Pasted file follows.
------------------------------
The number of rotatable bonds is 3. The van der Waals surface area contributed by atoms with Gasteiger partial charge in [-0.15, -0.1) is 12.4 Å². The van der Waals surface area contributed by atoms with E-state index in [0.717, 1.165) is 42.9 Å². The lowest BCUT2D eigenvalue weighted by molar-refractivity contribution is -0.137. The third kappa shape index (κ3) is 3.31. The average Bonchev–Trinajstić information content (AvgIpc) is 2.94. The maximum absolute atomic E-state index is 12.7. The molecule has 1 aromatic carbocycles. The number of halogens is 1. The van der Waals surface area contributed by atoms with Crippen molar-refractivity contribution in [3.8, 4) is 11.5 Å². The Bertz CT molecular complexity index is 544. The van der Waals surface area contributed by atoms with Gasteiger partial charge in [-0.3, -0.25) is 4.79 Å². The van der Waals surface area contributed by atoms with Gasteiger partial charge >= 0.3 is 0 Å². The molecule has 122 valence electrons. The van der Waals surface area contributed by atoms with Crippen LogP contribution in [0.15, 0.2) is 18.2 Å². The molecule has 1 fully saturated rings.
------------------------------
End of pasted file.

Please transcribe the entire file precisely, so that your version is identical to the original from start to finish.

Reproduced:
The number of rotatable bonds is 3. The van der Waals surface area contributed by atoms with Gasteiger partial charge in [-0.15, -0.1) is 12.4 Å². The van der Waals surface area contributed by atoms with E-state index in [0.717, 1.165) is 42.9 Å². The lowest BCUT2D eigenvalue weighted by molar-refractivity contribution is -0.137. The third kappa shape index (κ3) is 3.31. The average Bonchev–Trinajstić information content (AvgIpc) is 2.94. The maximum absolute atomic E-state index is 12.7. The molecule has 1 aromatic carbocycles. The number of halogens is 1. The van der Waals surface area contributed by atoms with Crippen molar-refractivity contribution in [3.8, 4) is 11.5 Å². The Bertz CT molecular complexity index is 544. The van der Waals surface area contributed by atoms with Gasteiger partial charge in [-0.3, -0.25) is 4.79 Å². The van der Waals surface area contributed by atoms with Gasteiger partial charge >= 0.3 is 0 Å². The molecule has 122 valence electrons. The van der Waals surface area contributed by atoms with Crippen LogP contribution in [0.15, 0.2) is 18.2 Å². The molecule has 1 fully saturated rings.